Miscarriage of Justice

By Hamilton "Kip" Gayden | Center Street | $22.99 | 330 pages | 2008

Anna Dotson, 32, of Gallatin was a married mother of a daughter and son. Her husband Walter was a prominent ear, nose and throat doctor. On the afternoon of Saturday, March 15, 1913, Anna rode a train to Nashville and walked into a barbershop at 819 Broadway. She pulled a pistol from her muff and fired four bullets into barber Charlie Cobb, who died upon arrival at the hospital.

Why? As Judge Gayden's historical novel reveals, Anna (a preacher's daughter) was persuaded by the Old Testament account of Jephtha in Judges 11:29-40 that killing her former lover was the right thing to do.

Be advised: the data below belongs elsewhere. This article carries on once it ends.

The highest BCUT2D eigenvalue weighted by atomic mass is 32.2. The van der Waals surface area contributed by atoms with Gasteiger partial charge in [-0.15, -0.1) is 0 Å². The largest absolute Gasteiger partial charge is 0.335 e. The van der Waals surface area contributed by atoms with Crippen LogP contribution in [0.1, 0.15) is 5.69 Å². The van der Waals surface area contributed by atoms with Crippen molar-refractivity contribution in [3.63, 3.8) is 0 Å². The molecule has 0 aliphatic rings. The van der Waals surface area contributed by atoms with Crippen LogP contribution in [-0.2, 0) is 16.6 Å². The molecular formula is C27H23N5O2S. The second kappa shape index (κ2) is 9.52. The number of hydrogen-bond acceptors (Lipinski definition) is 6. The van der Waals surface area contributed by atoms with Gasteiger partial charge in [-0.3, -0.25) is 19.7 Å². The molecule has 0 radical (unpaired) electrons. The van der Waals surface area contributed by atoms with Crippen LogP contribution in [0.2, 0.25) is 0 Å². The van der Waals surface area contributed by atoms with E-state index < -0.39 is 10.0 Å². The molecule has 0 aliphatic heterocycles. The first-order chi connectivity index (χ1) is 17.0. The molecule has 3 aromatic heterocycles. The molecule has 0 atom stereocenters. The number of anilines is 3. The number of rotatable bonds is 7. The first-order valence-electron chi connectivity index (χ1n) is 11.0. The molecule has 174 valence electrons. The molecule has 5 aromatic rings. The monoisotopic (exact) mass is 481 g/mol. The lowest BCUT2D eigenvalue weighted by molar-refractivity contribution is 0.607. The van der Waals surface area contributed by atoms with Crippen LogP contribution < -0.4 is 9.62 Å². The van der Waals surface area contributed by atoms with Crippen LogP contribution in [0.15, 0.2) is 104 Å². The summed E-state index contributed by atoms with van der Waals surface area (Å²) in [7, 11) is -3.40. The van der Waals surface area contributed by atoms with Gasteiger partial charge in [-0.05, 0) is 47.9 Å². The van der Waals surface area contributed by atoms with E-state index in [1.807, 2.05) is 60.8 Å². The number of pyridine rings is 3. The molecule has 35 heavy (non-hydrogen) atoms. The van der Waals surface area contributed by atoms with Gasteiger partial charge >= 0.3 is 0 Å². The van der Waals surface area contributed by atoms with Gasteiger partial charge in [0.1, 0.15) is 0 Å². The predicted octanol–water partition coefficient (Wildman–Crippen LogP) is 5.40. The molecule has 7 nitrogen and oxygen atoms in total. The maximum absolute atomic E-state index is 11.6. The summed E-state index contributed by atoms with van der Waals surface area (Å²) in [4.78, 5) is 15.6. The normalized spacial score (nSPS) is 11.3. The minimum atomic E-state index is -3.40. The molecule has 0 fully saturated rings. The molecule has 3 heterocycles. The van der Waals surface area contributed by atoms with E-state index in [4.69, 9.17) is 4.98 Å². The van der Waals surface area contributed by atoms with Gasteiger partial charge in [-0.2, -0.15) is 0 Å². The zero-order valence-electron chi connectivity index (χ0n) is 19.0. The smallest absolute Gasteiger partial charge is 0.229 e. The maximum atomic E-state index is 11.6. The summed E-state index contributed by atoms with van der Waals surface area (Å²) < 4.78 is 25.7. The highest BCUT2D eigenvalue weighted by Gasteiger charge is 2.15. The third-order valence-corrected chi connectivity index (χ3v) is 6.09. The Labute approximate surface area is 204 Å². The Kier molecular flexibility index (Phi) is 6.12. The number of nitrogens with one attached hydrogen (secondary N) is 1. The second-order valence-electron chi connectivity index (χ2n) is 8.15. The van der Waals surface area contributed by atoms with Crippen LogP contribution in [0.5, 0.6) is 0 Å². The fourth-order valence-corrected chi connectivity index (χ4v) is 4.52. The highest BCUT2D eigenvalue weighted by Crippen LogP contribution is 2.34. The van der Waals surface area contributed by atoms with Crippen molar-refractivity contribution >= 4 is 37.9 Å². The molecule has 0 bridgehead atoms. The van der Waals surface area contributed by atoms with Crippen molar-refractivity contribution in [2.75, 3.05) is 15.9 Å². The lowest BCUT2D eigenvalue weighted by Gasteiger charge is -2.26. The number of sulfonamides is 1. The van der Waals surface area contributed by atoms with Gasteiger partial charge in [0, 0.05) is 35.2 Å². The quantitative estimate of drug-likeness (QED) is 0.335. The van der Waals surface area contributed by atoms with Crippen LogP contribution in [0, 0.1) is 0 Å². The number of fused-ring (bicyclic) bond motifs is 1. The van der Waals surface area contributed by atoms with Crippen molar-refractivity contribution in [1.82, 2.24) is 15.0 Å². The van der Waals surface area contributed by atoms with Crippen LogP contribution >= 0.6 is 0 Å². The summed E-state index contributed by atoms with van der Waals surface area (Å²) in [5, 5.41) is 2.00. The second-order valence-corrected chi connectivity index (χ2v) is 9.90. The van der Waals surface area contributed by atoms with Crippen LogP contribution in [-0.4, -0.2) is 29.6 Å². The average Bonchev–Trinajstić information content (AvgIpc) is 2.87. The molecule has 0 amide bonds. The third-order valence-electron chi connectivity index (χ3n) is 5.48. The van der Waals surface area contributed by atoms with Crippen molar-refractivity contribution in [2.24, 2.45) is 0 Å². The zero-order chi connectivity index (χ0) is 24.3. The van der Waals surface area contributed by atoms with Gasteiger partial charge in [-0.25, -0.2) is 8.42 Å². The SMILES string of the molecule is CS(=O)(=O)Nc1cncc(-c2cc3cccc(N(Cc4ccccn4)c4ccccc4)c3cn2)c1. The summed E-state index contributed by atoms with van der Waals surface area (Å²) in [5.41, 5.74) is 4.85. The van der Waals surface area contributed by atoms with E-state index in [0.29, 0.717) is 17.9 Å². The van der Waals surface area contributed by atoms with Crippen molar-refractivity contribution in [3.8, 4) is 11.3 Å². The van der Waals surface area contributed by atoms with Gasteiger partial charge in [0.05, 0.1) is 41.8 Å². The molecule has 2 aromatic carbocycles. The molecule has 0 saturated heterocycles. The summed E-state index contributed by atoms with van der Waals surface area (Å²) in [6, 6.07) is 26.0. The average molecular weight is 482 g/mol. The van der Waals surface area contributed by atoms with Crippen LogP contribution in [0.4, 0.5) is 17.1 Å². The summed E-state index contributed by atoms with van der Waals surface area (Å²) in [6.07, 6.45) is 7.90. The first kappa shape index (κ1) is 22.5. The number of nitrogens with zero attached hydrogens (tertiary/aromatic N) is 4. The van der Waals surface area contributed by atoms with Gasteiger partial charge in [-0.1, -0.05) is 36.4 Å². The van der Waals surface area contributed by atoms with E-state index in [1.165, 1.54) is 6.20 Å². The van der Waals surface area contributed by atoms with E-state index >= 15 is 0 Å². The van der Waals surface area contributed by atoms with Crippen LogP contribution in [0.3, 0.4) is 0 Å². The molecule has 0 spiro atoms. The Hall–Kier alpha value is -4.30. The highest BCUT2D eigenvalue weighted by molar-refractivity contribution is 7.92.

She was tried for first degree murder in Davidson County Criminal Court from June 17 through June 24, 1913. I'll let you read the book to learn the verdict. Then you can decide whether justice miscarried.

I liked the author's inclusion of four excerpts from the Nashville Tennessean. My sole quibble with the trial portion of the narrative is that two shrinks are presented as the first defense witnesses (Anna was a "monomaniac"). In truth defendant Anna opened for the defense, as the law required in those days.

I believe Tennessee lawyers will enjoy this enlightening book.